The story above is significant because it talks about the same work providing a different meaning to different people depending upon the attitude they bring to it.
The first guy was FML, Monday vibe.
The second was like, you’ve got to do what you must do.
The third found a meaning to what he was doing and felt joyous.
An idea that I dare put forth is that perhaps your work is not your purpose. In other words, the career that pays you is not your purpose, but you may need to be engaged in it anyway. Maybe your purpose is just to mow the lawn, water the plants, bring a glass of water for a family member, take care of your animal, pick up litter off the street and drop it in the trash can, or simply giving a kind smile to a fellow human and so forth. It is these seemingly small things where purpose can manifest. 🙂
Let me conclude by sharing an incident when I felt purposeful.
Back when I was doing my yoga teachers training at Govardhan Eco Village, almost every evening, I went to take darshan of Shri Giriraj Govardhan (a manifestation of Shri Krishna). While circumambulating the embodiment of the lord, I saw a plastic water bottle on the trail. My immediate response was of irritation mixed with anger on the lack of civic sense of some people in the country. My mind even thought of some really ‘sweet and gentle’ words that are the hallmark of a Delhi guy (think of Virat Kohli on a Cricket field). But, blame it on the conditioning of the spiritual atmosphere and Shri Krishna, I uncharacteristically picked it up and dropped it in the trash basket. This entire exercise somehow made me feel good.
Because I felt useful to contribute by picking the bottle up, which anyway would have been picked up by the diligent staff at the eco-village who’re so particular about cleanliness. Maybe some other guest/student would have done it sans any irritability like me. But, the fact that I could be used and inspired for that little act when no one was around to pat my back or praise me was humbling.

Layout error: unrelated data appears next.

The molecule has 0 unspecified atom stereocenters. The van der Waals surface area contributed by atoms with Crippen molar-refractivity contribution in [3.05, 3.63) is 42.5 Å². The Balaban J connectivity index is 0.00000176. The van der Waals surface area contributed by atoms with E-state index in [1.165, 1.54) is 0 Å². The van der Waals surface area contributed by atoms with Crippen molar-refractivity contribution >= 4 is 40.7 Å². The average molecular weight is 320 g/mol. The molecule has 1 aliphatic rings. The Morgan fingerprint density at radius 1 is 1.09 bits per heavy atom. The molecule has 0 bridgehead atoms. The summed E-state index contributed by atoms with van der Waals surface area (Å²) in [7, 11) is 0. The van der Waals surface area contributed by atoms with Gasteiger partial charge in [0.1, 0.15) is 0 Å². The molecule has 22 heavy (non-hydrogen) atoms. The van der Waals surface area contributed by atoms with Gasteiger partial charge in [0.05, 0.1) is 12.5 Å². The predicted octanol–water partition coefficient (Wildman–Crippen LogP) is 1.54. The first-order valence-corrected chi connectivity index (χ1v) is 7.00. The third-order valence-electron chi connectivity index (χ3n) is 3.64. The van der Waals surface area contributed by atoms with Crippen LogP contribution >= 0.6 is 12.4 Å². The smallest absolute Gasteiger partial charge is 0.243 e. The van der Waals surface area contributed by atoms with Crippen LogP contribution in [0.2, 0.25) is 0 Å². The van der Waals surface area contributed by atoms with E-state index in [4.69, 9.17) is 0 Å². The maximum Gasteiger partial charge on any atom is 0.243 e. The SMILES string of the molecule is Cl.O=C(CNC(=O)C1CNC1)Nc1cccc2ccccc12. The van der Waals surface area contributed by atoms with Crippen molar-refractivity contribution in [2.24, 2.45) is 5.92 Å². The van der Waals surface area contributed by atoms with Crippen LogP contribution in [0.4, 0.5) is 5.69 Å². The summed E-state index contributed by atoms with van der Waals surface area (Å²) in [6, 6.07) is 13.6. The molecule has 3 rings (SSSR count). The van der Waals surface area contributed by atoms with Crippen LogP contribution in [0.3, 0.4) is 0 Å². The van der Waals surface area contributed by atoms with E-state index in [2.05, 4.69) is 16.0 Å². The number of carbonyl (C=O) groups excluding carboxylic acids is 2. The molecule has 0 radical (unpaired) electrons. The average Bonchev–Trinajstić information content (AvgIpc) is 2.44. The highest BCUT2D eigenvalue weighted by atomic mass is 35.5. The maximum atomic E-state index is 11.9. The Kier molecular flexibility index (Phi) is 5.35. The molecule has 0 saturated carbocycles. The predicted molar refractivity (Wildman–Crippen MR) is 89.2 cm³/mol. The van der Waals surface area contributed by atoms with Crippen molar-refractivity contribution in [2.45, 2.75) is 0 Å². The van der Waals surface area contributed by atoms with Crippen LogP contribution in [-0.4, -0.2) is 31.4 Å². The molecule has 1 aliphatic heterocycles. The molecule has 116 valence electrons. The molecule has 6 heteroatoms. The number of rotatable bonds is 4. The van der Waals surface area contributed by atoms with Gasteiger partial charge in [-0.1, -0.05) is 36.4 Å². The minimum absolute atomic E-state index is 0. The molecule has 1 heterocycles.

That is how purpose can work. It may be doing the most insignificant thing that someone else will do anyway. But, God gave you a chance to be of use and service. And when one can program their mind like that, boom! Every day of life becomes meaningful, purposeful and a reason to be grateful.
Do you have a story to share?
When did you feel purposeful in your life?
I’d be pleased to read, hear and know about your experiences and thoughts.
Shall feel purposeful if this resonates with you,
The Smiling Panda Recommends:
1. House of Cards by Sudha Murty
Easy to ready, engaging and true to her style, with a subtle message about the society and a lesson if one is willing to take it.
2. Death on The Nile by Agatha Christie
She is a famous author, and this was my first book by her. Fun, delightfully immersive and a page-turner. One always loves a lovely detective/mystery novel. This one is no exception. Try it if you like the genre.
A few old favourites that I rediscovered and have been loving them again.